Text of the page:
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Gazans make new breach in Egyptian border wall

Palestinians bulldozed a new hole in the border wall between Gaza and Egypt on Friday, in response to Egyptian border guards' attempts to restrict thousands of Palestinians from entering.

Palestinians bulldozed a new hole in the already-breached border wall between Gaza and Egypt on Friday, in response to Egyptian border guards' attempts to keep thousands of Gazans from entering.

Earlier in the day, Egyptian authorities erected barbed wire, fired warning shots and used water cannons to repel Palestinians attempting to cross the border, while officials warned over loudspeakers that they would no longer be allowed to enter to shop and visit relatives.

Palestinians cross from the Egyptian side of Rafah to the Gaza Strip over the border wall on Friday. ((Eyad Baba/Associated Press))

Teams of border guards used shields and police dogs to form a cordon to block Palestinians from crossing the downed wall near the town of Rafah. Angry Gazans threw rocks at the officers, who responded by firing shots in the air and blasting water cannons. 

The guards' efforts had barely any effect on the tide of people, Daily Telegraph reporter Tim Butcher told CBC News on Friday from Gaza.

"The numbers were too much for them," Butcher said. "They were simply overwhelmed."

Egypt has come under pressure from the United States and Israel to re-seal the gap in its Gaza border, opened Wednesday when Palestinian militants blasted holes in a section of the 11-kilometre corrugated metal wall.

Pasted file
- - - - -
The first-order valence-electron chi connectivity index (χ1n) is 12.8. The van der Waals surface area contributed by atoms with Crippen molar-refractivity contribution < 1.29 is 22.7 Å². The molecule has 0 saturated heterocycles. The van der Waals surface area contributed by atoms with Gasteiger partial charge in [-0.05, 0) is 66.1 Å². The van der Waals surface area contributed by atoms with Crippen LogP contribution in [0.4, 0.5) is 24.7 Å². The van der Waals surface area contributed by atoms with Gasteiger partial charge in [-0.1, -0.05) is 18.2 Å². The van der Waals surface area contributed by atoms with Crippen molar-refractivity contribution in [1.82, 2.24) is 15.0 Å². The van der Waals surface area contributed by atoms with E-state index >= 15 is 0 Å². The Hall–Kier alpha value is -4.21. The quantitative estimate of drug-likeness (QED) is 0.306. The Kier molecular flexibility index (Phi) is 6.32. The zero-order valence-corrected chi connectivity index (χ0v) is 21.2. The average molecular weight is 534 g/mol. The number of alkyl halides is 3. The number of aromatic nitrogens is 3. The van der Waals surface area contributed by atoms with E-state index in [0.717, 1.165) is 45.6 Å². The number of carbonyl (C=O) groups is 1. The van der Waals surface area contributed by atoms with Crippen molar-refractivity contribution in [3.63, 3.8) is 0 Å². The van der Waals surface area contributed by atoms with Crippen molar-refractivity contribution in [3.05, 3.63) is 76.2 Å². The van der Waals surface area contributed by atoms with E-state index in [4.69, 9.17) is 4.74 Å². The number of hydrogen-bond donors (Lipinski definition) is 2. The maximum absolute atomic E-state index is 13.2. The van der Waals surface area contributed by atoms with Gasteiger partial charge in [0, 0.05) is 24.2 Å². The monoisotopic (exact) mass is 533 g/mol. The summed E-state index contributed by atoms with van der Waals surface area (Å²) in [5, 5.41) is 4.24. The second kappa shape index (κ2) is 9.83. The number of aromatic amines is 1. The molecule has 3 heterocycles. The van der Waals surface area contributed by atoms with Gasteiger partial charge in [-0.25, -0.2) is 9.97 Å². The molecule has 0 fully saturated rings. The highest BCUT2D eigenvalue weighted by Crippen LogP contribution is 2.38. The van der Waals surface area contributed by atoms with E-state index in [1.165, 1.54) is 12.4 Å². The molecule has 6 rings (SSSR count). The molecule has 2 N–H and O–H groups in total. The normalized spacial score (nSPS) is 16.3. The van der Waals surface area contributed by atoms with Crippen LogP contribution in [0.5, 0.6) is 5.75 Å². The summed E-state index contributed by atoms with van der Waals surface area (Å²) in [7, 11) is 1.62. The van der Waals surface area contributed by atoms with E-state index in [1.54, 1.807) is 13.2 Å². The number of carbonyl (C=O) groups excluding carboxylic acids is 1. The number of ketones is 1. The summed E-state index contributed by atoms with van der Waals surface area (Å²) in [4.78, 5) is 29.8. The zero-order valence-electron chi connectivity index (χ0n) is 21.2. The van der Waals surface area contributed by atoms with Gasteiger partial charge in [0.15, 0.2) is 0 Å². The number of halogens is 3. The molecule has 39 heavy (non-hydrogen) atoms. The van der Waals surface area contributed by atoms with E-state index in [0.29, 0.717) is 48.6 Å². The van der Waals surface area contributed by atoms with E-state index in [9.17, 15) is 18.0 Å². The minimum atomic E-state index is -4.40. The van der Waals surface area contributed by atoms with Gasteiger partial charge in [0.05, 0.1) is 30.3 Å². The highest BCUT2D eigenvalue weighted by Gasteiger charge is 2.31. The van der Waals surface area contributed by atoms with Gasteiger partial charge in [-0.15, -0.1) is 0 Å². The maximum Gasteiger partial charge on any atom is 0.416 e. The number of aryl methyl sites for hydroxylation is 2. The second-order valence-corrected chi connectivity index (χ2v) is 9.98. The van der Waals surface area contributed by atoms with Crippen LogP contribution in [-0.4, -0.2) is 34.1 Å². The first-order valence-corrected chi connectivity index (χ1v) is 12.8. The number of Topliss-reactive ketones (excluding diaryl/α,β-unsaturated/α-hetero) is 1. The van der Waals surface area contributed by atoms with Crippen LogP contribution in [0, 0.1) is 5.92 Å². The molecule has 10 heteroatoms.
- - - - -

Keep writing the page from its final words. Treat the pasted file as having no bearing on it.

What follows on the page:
Tens of thousands of Palestinians have since streamed across the border to buy items such as fuel, food, cleaning supplies, televisions, crates of soft drinks and cigarettes — items in short supply in the Hamas-controlled Gaza Strip. Others reunited with relatives they hadn't seen in months or years.

Shopping migration

"No one stays in Gaza today; all the people [are] at the border," Gaza resident Samar El-Ramadi told CBC News on Friday, after she tried to cross over to Egypt again with her brother.

El-Ramadi recalled the joy she felt when she managed to cross into Egypt on Wednesday to shop for basic items hard to come by in Gaza.

"I went there to buy things that my children ask for: cookies, sweets," she said. "They miss them a lot."

Israel closed its border crossings with the Gaza Strip last Friday, blocking shipments of food and fuel to the 1.5 million people living in the territory in an effort to end Palestinian rocket attacks on southern Israel. The rocket attacks increased dramatically after an earlier Israeli raid killed at least 19 Palestinians.

Hamas, in response to the blockade, shut down Gaza's main power plant last Sunday and blamed Israel for the fuel shortage, while Israeli officials maintained Hamas was creating an artificial crisis to draw international sympathy.

A crane lifts a cow from the Egyptian side of Rafah to the Gaza Strip over the border wall in the southern Gaza Strip on Friday. ((Eyad Baba/Associated Press))

Israel has expressed its concern over the breached border crossing into Egypt, warning it expects Egyptian officials to gain control over the situation. U.S. Secretary of State Condoleezza Rice echoed those comments Thursday.

Also Friday, Israeli aircraft killed four Hamas militants in overnight missile strikes around Rafah. Two Hamas militiamen were killed as they drove near the shattered border fence and two more were killed while driving in Rafah town, Palestinian security officials said.

Israel and Egypt have banned most crossings in and out of Gaza since Hamas seized control of the territory in June. Egypt has kept its border closed, tacitly supporting Israel's blockade out of fear of a spillover of Hamas-style militancy to its territory.

El-Ramadi said Gazans will be extremely frustrated if Egypt closes the border and they are sealed in the territory again.

"We will be back in the prison," she said.

With files from the Associated Press

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